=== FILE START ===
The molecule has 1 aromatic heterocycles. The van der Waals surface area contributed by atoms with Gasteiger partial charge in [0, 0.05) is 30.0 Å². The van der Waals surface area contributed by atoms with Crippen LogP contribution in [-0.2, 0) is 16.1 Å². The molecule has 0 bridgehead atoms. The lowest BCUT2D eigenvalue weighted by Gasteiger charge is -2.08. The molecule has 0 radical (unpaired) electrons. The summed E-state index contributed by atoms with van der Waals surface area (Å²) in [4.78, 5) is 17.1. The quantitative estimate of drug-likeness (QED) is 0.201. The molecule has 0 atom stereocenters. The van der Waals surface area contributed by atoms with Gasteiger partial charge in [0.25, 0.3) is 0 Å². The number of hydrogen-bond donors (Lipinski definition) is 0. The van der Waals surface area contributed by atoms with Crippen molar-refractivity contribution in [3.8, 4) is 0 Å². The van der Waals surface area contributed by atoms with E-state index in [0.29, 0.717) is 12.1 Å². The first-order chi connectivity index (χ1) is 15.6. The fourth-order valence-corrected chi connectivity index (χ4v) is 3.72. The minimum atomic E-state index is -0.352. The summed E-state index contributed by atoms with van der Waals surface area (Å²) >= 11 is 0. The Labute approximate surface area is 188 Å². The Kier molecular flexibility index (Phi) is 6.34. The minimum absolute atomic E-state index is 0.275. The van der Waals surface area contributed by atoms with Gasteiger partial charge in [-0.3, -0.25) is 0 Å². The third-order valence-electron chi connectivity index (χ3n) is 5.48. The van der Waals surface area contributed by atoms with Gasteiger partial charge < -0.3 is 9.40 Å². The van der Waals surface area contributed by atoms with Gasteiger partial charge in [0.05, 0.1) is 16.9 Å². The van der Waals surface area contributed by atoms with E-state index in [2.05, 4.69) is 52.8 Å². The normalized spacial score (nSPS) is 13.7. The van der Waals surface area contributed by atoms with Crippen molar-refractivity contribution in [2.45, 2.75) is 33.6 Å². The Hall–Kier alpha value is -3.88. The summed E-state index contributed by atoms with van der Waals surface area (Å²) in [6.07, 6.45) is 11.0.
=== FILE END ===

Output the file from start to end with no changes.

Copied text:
The molecule has 1 aromatic heterocycles. The van der Waals surface area contributed by atoms with Gasteiger partial charge in [0, 0.05) is 30.0 Å². The van der Waals surface area contributed by atoms with Crippen LogP contribution in [-0.2, 0) is 16.1 Å². The molecule has 0 bridgehead atoms. The lowest BCUT2D eigenvalue weighted by Gasteiger charge is -2.08. The molecule has 0 radical (unpaired) electrons. The summed E-state index contributed by atoms with van der Waals surface area (Å²) in [4.78, 5) is 17.1. The quantitative estimate of drug-likeness (QED) is 0.201. The molecule has 0 atom stereocenters. The van der Waals surface area contributed by atoms with Gasteiger partial charge in [0.25, 0.3) is 0 Å². The number of hydrogen-bond donors (Lipinski definition) is 0. The van der Waals surface area contributed by atoms with Crippen molar-refractivity contribution in [3.8, 4) is 0 Å². The van der Waals surface area contributed by atoms with E-state index in [0.29, 0.717) is 12.1 Å². The first-order chi connectivity index (χ1) is 15.6. The fourth-order valence-corrected chi connectivity index (χ4v) is 3.72. The minimum atomic E-state index is -0.352. The summed E-state index contributed by atoms with van der Waals surface area (Å²) >= 11 is 0. The Labute approximate surface area is 188 Å². The Kier molecular flexibility index (Phi) is 6.34. The minimum absolute atomic E-state index is 0.275. The van der Waals surface area contributed by atoms with Gasteiger partial charge in [-0.3, -0.25) is 0 Å². The third-order valence-electron chi connectivity index (χ3n) is 5.48. The van der Waals surface area contributed by atoms with Gasteiger partial charge < -0.3 is 9.40 Å². The van der Waals surface area contributed by atoms with Gasteiger partial charge in [0.05, 0.1) is 16.9 Å². The van der Waals surface area contributed by atoms with E-state index in [2.05, 4.69) is 52.8 Å². The normalized spacial score (nSPS) is 13.7. The van der Waals surface area contributed by atoms with Crippen molar-refractivity contribution in [2.45, 2.75) is 33.6 Å². The Hall–Kier alpha value is -3.88. The summed E-state index contributed by atoms with van der Waals surface area (Å²) in [6.07, 6.45) is 11.0.